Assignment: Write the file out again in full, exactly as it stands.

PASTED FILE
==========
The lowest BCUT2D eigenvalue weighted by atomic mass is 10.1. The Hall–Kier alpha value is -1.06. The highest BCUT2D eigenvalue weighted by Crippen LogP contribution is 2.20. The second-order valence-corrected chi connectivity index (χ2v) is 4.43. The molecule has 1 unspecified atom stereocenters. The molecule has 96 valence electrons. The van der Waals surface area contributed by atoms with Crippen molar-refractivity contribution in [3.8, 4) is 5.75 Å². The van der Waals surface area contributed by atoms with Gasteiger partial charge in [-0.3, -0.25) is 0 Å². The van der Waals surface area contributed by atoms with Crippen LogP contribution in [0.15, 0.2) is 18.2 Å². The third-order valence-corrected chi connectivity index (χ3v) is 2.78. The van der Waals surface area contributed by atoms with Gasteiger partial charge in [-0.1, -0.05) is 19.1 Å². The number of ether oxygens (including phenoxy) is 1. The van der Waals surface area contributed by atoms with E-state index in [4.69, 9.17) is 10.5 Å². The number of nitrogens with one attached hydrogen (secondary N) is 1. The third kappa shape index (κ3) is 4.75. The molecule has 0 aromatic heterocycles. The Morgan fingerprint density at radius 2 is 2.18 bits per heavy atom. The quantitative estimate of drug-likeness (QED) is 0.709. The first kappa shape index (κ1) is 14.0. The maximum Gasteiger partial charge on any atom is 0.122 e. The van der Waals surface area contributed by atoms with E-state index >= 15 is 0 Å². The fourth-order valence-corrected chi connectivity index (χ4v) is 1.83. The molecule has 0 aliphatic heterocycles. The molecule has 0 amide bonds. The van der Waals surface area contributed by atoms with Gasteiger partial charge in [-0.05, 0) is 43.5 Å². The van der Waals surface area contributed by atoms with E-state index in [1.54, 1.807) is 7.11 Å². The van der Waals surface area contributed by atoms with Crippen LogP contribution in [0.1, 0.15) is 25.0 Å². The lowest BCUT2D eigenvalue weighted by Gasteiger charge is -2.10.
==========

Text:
The lowest BCUT2D eigenvalue weighted by atomic mass is 10.1. The Hall–Kier alpha value is -1.06. The highest BCUT2D eigenvalue weighted by Crippen LogP contribution is 2.20. The second-order valence-corrected chi connectivity index (χ2v) is 4.43. The molecule has 1 unspecified atom stereocenters. The molecule has 96 valence electrons. The van der Waals surface area contributed by atoms with Crippen molar-refractivity contribution in [3.8, 4) is 5.75 Å². The van der Waals surface area contributed by atoms with Gasteiger partial charge in [-0.3, -0.25) is 0 Å². The van der Waals surface area contributed by atoms with Crippen LogP contribution in [0.15, 0.2) is 18.2 Å². The third-order valence-corrected chi connectivity index (χ3v) is 2.78. The van der Waals surface area contributed by atoms with Gasteiger partial charge in [-0.1, -0.05) is 19.1 Å². The number of ether oxygens (including phenoxy) is 1. The van der Waals surface area contributed by atoms with E-state index in [4.69, 9.17) is 10.5 Å². The number of nitrogens with one attached hydrogen (secondary N) is 1. The third kappa shape index (κ3) is 4.75. The molecule has 0 aromatic heterocycles. The Morgan fingerprint density at radius 2 is 2.18 bits per heavy atom. The quantitative estimate of drug-likeness (QED) is 0.709. The first kappa shape index (κ1) is 14.0. The maximum Gasteiger partial charge on any atom is 0.122 e. The van der Waals surface area contributed by atoms with E-state index >= 15 is 0 Å². The fourth-order valence-corrected chi connectivity index (χ4v) is 1.83. The molecule has 0 aliphatic heterocycles. The molecule has 0 amide bonds. The van der Waals surface area contributed by atoms with Gasteiger partial charge in [-0.05, 0) is 43.5 Å². The van der Waals surface area contributed by atoms with E-state index in [1.54, 1.807) is 7.11 Å². The van der Waals surface area contributed by atoms with Crippen LogP contribution in [0.1, 0.15) is 25.0 Å². The lowest BCUT2D eigenvalue weighted by Gasteiger charge is -2.10.